By Tony Attwood
Way back in my younger days, I taught a university undergraduate course “Art and the Environment”.
The essence of the year long course (which covered all the arts) was that although some art work was carefully planned and structured by the artist, a lot of art is created out of the materials that the artist uses. Thus the visual artist might explore the results gained from a particular brush and paint colour, and have ideas from that, the poet might see a phrase in a newspaper article and find it leads him/her somewhere new, a multi-media artist might be walking on the beach and find shells, seaweed, washed up items, and use them in a work.
As for the musician he/she might hear a few chords, or knock out a few notes, and an idea might come while reading the newspaper, walking in the city centre or playing with one’s children. These are perfectly reasonable approaches to creating new art: it can be planned or it can emerge doing other things, or it can arise from the basic materials of the art you work with.
Within all this was an element of playfulness, of experimentation, of trying things to see what happens, and while all the students on the course had some history of being engaged in the arts as amateurs while studying other courses at the university, most of them took the course because they wanted to go further. They wanted to know what it was like to be a “real artist” (as some of them insisted on saying). But they got stuck, because they somehow imagined that to create a work of art one had to have a grand plan, a desire to create a particular piece, a knowledge about where it is going.
At the start of each year’s course I would ask my group of students “What does a poet do?” and they would look at me as if I were a right turnip, and say, “A poet writes poetry.” And I would say no, “a poet wears funny hats and goes the unusual places”. My point being that “a poet” is not just the writing of poetry, it is getting into a world in which the ideas for the poetry emerge. It is “being a poet” in a much wide sense.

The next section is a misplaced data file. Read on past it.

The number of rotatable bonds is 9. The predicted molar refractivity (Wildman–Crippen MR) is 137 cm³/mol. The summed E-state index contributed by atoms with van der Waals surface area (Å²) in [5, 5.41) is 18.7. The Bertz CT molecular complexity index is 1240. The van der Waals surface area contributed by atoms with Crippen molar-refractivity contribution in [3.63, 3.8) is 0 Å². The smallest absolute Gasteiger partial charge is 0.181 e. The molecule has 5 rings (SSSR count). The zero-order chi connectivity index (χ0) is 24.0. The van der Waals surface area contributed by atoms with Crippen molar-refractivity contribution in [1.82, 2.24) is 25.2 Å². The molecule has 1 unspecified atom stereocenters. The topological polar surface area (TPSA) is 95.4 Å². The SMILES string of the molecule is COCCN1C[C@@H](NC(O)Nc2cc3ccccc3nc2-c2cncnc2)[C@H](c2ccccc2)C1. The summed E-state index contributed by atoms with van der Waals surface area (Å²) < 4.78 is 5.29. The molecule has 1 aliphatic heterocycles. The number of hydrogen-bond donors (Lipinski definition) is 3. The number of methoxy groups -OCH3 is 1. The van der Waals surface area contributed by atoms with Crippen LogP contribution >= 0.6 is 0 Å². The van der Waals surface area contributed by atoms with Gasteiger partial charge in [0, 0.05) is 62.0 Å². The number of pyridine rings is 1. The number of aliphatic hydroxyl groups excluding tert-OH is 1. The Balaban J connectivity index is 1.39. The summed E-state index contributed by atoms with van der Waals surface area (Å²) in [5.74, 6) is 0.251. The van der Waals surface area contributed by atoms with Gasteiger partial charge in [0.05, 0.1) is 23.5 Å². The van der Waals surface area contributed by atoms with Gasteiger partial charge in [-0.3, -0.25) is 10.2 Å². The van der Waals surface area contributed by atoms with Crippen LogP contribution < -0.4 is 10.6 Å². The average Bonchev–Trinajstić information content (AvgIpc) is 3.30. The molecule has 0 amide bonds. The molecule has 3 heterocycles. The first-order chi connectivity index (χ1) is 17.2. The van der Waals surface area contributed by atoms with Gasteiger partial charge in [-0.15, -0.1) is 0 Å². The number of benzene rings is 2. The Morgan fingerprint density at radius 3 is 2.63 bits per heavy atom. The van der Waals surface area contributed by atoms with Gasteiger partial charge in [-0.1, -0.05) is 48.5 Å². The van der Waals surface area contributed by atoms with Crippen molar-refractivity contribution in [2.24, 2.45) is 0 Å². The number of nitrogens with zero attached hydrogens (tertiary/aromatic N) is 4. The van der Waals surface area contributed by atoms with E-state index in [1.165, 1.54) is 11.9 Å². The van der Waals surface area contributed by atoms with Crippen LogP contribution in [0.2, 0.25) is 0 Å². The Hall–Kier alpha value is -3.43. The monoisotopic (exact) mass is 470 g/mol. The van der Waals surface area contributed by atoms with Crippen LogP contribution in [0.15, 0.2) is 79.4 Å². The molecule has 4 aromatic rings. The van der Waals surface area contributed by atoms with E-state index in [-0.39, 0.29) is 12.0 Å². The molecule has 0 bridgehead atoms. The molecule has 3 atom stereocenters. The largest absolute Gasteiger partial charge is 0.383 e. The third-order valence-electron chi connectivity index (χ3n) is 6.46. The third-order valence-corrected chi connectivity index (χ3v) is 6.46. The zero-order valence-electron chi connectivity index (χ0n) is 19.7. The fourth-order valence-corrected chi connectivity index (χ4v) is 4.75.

I think Dylan sometimes knows exactly where a song is going and what it is about – although he then often deliberately explores where else it might go (“Dark Eyes” would seem a perfect example), while on other occasions he’s got a clear target in view from which he does not deviate (“Idiot Wind” for example). But other times he really does have ideas by exploring the materials to hand, often with a sense of humour.
That is the case with this snippet of a song, Talkin Hava Nagila, although I must admit I never fully got the joke (not being Jewish perhaps) until I saw the video…
Don’t just play it, watch it, and then without watching listen to Dylan’s harmonica performance – he is (sometimes with a certain desperation) trying to find something, anything he can do with the harmonica – (which you will have seen on the film he had forgotten to pick up), but he does get there at the end. He has the ideas by handling the materials.
(Incidentally if you leave the sequence running you get other versions of the song if you want to explore this further).
The lyrics in English of the original song are…
Let’s rejoice, let’s rejoice, let’s rejoice and be happy
Let’s sing, let’s sing, let’s sing and be happy
Awake, awake, my brothers
Awake my brothers with a happy heart
Awake my brothers awake my brothers with a happy heart
In 1918, the song was one of the first songs designed to unite the early settlement of Jewish people after the British victory in Palestine during the first world war, and the subsequent Balfour declaration of a national Jewish homeland. Some writers suggest it it comes in part from Psalm 118 verse 24
This is the day that the Lord has made; let us rejoice and be glad in it.
But the dance which often accompanies the song is a secular not a religious dance.
So, back to my starting point, I think Bob here was having ideas by handling materials. He would obviously know Hava Negeilah, and decided to turn it into a talking blues.
Here’s a foreign song I learned in Utah